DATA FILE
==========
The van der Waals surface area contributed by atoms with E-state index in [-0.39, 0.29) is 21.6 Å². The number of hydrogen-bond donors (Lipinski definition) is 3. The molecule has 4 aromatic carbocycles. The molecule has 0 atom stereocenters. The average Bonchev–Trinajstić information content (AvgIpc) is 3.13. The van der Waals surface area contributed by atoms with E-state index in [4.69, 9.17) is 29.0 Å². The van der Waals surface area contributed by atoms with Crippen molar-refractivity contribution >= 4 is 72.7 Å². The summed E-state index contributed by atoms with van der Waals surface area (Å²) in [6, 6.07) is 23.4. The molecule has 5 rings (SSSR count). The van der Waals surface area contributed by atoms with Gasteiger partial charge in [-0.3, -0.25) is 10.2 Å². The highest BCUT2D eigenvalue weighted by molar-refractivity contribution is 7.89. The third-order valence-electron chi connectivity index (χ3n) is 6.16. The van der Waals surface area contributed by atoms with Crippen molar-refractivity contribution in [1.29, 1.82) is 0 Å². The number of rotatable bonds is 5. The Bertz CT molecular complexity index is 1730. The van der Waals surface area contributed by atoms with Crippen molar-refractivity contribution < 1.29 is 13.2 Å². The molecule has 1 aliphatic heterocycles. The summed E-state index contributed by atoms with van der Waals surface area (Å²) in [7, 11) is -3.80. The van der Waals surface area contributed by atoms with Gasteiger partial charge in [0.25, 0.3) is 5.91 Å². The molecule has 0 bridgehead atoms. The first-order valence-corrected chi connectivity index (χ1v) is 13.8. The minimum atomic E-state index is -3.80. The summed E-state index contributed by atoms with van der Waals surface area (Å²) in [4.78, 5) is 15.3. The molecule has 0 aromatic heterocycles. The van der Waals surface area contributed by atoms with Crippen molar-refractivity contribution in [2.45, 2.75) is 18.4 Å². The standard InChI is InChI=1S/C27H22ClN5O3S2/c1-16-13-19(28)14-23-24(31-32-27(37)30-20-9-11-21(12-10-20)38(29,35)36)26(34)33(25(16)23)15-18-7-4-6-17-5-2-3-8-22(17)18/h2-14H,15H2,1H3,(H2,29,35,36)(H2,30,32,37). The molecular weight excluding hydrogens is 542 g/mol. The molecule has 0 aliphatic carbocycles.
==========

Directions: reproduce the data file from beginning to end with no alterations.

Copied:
The van der Waals surface area contributed by atoms with E-state index in [-0.39, 0.29) is 21.6 Å². The number of hydrogen-bond donors (Lipinski definition) is 3. The molecule has 4 aromatic carbocycles. The molecule has 0 atom stereocenters. The average Bonchev–Trinajstić information content (AvgIpc) is 3.13. The van der Waals surface area contributed by atoms with E-state index in [4.69, 9.17) is 29.0 Å². The van der Waals surface area contributed by atoms with Crippen molar-refractivity contribution >= 4 is 72.7 Å². The summed E-state index contributed by atoms with van der Waals surface area (Å²) in [6, 6.07) is 23.4. The molecule has 5 rings (SSSR count). The van der Waals surface area contributed by atoms with Gasteiger partial charge in [-0.3, -0.25) is 10.2 Å². The highest BCUT2D eigenvalue weighted by molar-refractivity contribution is 7.89. The third-order valence-electron chi connectivity index (χ3n) is 6.16. The van der Waals surface area contributed by atoms with Crippen molar-refractivity contribution in [1.29, 1.82) is 0 Å². The number of rotatable bonds is 5. The Bertz CT molecular complexity index is 1730. The van der Waals surface area contributed by atoms with Crippen molar-refractivity contribution < 1.29 is 13.2 Å². The molecule has 1 aliphatic heterocycles. The summed E-state index contributed by atoms with van der Waals surface area (Å²) in [7, 11) is -3.80. The van der Waals surface area contributed by atoms with Gasteiger partial charge in [0.25, 0.3) is 5.91 Å². The molecule has 0 bridgehead atoms. The first-order valence-corrected chi connectivity index (χ1v) is 13.8. The minimum atomic E-state index is -3.80. The summed E-state index contributed by atoms with van der Waals surface area (Å²) in [4.78, 5) is 15.3. The molecule has 0 aromatic heterocycles. The van der Waals surface area contributed by atoms with Crippen molar-refractivity contribution in [2.45, 2.75) is 18.4 Å². The standard InChI is InChI=1S/C27H22ClN5O3S2/c1-16-13-19(28)14-23-24(31-32-27(37)30-20-9-11-21(12-10-20)38(29,35)36)26(34)33(25(16)23)15-18-7-4-6-17-5-2-3-8-22(17)18/h2-14H,15H2,1H3,(H2,29,35,36)(H2,30,32,37). The molecular weight excluding hydrogens is 542 g/mol. The molecule has 0 aliphatic carbocycles.